First, some old business:
I just found this page from the Chico's in Moses Lake, Washington that gives some history of the chain:http://heyevent.com/venue/b35m6oormbqzua
Edit December 7, 2016
When I clicked on that http://www.chicospizza.net/about
link from Lydia's post of November 16, 2016, I found that the domain also expired November 16, 2016 and there is now a domain parking screen there. The archive showed that that page was also posted by the Chico's in Moses Lake, Washington. Back in 2001-2002, that domain was owned by another Chico's at 131 6th Street, San Francisco.
All three remaining Chico's have Yelp reviews, with one or more reviews of each noting a similarity to Shakey's pizza. I have not found out who started the Chico's chain in Portland, OR but I did find an old picture of a pizza box with the following addresses on it: 1919 SE 82nd, and 3011 North Lombard, Portland, Oregon.
My thoughts on Lydia's latest thread just above: I have had limited experience with the sheeting process, just using a rolling pin and sometimes a Marcato 6" pasta machine to make a "double wide" skin, which I used a 12" form with to cut out a round piece of dough. Storing and using a commercial sheeter is problematical for me. I have a lot of descriptions of Shakey's sheeting process both from this forum and from the facebook pages of various Shakey's franchisees. When the short-lived Shakey's in American Forge, Utah opened in May, 2011, a local Salt Lake City TV station did a story on them, including showing the sheeting process. That video is long gone from their website, however. On my old computer someplace, I have audio or text of an interview with one of the Shakey's CEO's, in which he described in general terms the Shakey's sheeting process. I have so much stuff now it takes me forever to find anything anymore.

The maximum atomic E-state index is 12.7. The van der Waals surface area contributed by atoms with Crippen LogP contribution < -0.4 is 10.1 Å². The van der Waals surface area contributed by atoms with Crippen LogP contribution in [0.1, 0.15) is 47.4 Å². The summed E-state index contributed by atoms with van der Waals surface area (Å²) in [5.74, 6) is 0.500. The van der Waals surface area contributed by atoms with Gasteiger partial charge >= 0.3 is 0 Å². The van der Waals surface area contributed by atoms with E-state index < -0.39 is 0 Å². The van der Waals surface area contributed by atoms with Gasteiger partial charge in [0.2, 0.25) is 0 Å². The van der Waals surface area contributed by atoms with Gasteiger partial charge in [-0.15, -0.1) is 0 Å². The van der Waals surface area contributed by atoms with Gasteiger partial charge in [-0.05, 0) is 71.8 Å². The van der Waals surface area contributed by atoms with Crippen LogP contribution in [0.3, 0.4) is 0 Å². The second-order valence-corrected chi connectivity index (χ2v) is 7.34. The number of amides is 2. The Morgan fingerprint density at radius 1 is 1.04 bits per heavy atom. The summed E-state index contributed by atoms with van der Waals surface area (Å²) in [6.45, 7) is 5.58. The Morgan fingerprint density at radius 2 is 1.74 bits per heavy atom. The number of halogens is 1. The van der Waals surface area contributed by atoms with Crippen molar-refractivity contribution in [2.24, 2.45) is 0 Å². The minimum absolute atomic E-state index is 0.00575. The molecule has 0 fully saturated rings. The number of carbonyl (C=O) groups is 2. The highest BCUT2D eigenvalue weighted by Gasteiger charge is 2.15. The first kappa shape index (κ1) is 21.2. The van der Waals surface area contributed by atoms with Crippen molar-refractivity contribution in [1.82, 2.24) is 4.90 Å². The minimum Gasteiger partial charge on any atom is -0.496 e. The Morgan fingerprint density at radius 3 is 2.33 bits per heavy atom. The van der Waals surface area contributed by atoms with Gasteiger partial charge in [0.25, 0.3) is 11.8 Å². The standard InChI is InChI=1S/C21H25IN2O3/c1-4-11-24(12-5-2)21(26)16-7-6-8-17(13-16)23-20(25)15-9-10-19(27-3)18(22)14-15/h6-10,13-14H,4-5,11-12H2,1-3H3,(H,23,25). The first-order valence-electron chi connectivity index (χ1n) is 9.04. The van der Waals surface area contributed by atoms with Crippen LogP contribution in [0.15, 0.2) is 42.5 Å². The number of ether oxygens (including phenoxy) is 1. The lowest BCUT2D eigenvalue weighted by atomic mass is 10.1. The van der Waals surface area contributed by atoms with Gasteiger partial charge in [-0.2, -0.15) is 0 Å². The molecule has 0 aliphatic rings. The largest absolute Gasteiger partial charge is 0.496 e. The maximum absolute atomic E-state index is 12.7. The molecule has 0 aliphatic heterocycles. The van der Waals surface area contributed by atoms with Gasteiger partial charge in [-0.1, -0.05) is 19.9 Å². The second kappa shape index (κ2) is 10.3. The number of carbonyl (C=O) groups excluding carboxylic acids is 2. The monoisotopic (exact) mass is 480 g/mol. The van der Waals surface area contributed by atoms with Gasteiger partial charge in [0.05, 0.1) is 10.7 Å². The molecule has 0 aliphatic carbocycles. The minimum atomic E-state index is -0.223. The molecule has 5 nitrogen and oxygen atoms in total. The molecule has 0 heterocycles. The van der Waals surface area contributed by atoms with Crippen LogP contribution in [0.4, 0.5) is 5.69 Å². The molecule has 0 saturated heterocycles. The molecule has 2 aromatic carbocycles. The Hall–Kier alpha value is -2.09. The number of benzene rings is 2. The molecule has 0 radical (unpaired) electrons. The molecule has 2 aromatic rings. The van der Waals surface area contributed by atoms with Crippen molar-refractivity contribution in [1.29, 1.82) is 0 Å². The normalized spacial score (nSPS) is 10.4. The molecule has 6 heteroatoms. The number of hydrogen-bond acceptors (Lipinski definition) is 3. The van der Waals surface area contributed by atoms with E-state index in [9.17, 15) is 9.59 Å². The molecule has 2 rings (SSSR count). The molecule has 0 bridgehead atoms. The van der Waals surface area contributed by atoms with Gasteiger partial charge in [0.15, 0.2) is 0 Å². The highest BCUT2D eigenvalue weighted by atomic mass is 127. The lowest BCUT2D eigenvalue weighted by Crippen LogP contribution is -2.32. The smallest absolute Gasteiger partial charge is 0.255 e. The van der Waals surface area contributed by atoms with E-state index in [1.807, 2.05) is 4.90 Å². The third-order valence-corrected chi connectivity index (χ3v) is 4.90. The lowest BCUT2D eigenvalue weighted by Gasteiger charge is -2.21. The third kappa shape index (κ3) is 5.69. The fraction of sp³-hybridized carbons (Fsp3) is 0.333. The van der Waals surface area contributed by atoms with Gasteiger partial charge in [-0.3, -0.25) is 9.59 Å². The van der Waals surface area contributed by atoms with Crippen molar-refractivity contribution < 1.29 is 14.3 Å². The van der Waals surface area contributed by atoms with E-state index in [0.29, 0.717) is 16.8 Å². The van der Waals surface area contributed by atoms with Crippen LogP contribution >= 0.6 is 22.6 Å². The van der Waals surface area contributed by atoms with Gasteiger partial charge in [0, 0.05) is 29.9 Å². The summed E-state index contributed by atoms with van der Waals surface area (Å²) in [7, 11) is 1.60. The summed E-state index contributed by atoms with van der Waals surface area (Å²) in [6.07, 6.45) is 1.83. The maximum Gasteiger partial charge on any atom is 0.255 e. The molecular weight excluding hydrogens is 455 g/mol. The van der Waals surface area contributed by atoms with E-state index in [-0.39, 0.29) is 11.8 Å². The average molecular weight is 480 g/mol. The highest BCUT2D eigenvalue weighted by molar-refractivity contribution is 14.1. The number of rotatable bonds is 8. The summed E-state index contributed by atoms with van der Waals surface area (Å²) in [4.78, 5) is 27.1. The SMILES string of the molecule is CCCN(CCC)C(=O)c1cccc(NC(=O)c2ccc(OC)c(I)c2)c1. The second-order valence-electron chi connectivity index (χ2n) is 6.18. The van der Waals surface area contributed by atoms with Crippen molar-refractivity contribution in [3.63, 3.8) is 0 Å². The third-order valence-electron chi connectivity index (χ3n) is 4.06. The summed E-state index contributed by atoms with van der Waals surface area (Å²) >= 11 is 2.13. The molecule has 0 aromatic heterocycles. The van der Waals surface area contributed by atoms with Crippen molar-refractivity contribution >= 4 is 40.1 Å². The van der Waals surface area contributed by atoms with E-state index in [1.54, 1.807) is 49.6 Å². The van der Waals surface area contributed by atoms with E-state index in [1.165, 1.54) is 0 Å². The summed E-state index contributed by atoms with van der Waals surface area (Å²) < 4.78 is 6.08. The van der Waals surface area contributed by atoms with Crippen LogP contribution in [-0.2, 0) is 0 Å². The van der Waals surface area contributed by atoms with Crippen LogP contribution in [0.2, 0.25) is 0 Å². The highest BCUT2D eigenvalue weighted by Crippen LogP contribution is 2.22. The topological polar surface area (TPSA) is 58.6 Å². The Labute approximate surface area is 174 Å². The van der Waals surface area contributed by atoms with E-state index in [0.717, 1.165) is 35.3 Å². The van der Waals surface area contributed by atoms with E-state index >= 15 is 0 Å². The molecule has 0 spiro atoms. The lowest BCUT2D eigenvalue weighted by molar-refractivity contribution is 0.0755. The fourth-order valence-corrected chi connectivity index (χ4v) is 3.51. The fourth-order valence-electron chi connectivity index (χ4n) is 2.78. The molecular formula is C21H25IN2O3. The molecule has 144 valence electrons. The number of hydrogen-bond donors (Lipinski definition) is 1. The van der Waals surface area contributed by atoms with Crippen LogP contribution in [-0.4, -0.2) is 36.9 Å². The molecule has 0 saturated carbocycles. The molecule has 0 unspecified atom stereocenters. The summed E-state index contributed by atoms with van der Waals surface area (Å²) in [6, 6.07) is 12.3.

Purchasing and learning expensive desktop publishing software, and renting professional-grade video equipment would entail quite a bit of effort and expense. It may just be more efficient to rewrite the materials as if they were going to be one of the recipes in a cookbook of pizza recipes. There have been many threads here on pizzamaking.com on how to make thin crust dough. Selecting one of these threads as a primer should cut down on the amount of time necessary to rework the information.
The manager of a foodservice cash-and-carry, who used to work as a chef, once told me he was not afraid to give people his recipes. He just didn't tell them the technique! I think we need to know both the technique and the exact ingredients used to replicate the formula in use at a particular time period.